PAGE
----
The theoretical legality of shadowing builtins in Python

August 6, 2012

Here is a variant of an example I wrote a few years ago:

eval = eval
class A(object):
  file = file

This creates a module-level eval name binding that is the same as the builtin eval, and a class variable A.file that is the same as the builtin file. All of this works in CPython because of how names and scopes are used in the CPython bytecode. Which leads to the theoretical question: is this actually 'portable' in the sense that this behavior is required by the Python specification?

(As a practical matter I think that any alternate Python interpreter will include this behavior, making it portable in practice; I believe that a certain amount of code out there in the world relies on it.)

I will cut to the chase: the real result of this exercise is that the Python language reference is essentially an informal document, not a standard. You can't use it for language lawyering, not only for the pragmatic reasons mentioned above but also because it's not an attempt at a complete formal specification of Python for implementors; it is more an attempt at some sort of semantic description for Python programmers (combined with a grammar). The rest of this entry is an illustration of that.

The place to look for the answer to our question is the Naming and Binding section of the Language Reference (Python 3 version). Having peered into the Python 2 version, as far as I can tell this behavior is ambiguous for module level code but apparently theoretically not correct in class level code. For class level code, the crucial two sentences are:

Each assignment or import statement occurs within a block defined by a class or function definition or at the module level (the top-level code block).

If a name binding operation occurs anywhere within a code block, all uses of the name within the block are treated as references to the current block. [...]

The second sentence is only correct in CPython for function code blocks; it's false for other blocks, as we can see in the example with class A. The case of module-level code is more ambiguous, because the same section contains a description of the global statement which includes:

[...] Names are resolved in the top-level namespace by searching the global namespace, i.e. the namespace of the module containing the code block, and the builtins namespace, [...]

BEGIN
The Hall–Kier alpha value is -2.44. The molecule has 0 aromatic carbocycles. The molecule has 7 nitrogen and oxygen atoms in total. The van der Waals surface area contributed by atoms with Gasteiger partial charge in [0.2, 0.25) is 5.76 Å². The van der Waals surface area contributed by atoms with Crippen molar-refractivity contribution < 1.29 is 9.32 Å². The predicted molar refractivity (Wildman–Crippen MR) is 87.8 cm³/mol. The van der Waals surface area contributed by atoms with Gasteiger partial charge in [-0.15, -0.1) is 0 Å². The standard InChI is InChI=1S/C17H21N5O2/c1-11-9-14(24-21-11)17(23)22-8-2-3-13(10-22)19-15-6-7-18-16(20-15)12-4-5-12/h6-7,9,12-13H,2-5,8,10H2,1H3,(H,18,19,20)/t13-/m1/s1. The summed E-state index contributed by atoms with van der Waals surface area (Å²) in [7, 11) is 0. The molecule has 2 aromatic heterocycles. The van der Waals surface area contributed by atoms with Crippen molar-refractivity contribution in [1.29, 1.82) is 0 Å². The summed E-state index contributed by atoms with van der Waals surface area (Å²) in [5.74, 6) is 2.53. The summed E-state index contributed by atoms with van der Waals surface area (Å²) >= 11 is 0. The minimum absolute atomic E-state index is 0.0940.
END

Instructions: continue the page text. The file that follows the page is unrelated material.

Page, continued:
Although this is in a paragraph about global, it's sensible to read it as a general description of how names are resolved in the top-level (module) namespace. One reading of this combined with the 'name binding' sentence allows for module-level rebinding; in 'eval = eval', the right side eval may be a reference to the version in the module level block scope but the lookup rules for such references allow you to find the builtin eval. Another reading is that the two sentences contradict each other.

By the way, this shows one of the problems with standards in practice: you have to read most actual standards for complex things extremely closely and carefully in order to get the right answers. Doing this is unnatural and hard, even more so than reading Unix manpages; mistakes are easy to make and the consequences potentially significant (and hard to test).

PS: given this view of the language reference, you might wonder why I want it to include a description of the attribute lookup order. My answer is that such a description is useful for a Python programmer, if only to put all of the pieces in one place. By contrast painstaking and nitpicking descriptions of arcane bits of namespace oddness are not so useful.

Written on 06 August 2012.
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Last modified: Mon Aug 6 23:07:52 2012
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